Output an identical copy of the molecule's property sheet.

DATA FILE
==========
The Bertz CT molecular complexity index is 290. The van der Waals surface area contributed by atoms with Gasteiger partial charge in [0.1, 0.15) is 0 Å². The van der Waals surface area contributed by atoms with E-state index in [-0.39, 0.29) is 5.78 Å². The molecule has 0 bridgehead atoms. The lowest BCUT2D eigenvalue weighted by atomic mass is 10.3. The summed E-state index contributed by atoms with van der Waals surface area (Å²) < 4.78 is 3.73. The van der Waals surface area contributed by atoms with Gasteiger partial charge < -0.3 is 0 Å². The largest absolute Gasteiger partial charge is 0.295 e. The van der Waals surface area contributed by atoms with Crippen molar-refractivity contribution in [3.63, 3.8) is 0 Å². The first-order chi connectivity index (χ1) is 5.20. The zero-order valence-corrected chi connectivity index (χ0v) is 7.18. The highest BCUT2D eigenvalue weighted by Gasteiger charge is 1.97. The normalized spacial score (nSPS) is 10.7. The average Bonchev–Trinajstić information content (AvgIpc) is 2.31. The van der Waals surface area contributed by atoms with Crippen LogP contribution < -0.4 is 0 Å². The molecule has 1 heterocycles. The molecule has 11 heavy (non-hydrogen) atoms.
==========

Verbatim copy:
The Bertz CT molecular complexity index is 290. The van der Waals surface area contributed by atoms with Gasteiger partial charge in [0.1, 0.15) is 0 Å². The van der Waals surface area contributed by atoms with E-state index in [-0.39, 0.29) is 5.78 Å². The molecule has 0 bridgehead atoms. The lowest BCUT2D eigenvalue weighted by atomic mass is 10.3. The summed E-state index contributed by atoms with van der Waals surface area (Å²) < 4.78 is 3.73. The van der Waals surface area contributed by atoms with Gasteiger partial charge < -0.3 is 0 Å². The largest absolute Gasteiger partial charge is 0.295 e. The van der Waals surface area contributed by atoms with Crippen molar-refractivity contribution in [3.63, 3.8) is 0 Å². The first-order chi connectivity index (χ1) is 5.20. The zero-order valence-corrected chi connectivity index (χ0v) is 7.18. The highest BCUT2D eigenvalue weighted by Gasteiger charge is 1.97. The normalized spacial score (nSPS) is 10.7. The average Bonchev–Trinajstić information content (AvgIpc) is 2.31. The van der Waals surface area contributed by atoms with Crippen LogP contribution < -0.4 is 0 Å². The molecule has 1 heterocycles. The molecule has 11 heavy (non-hydrogen) atoms.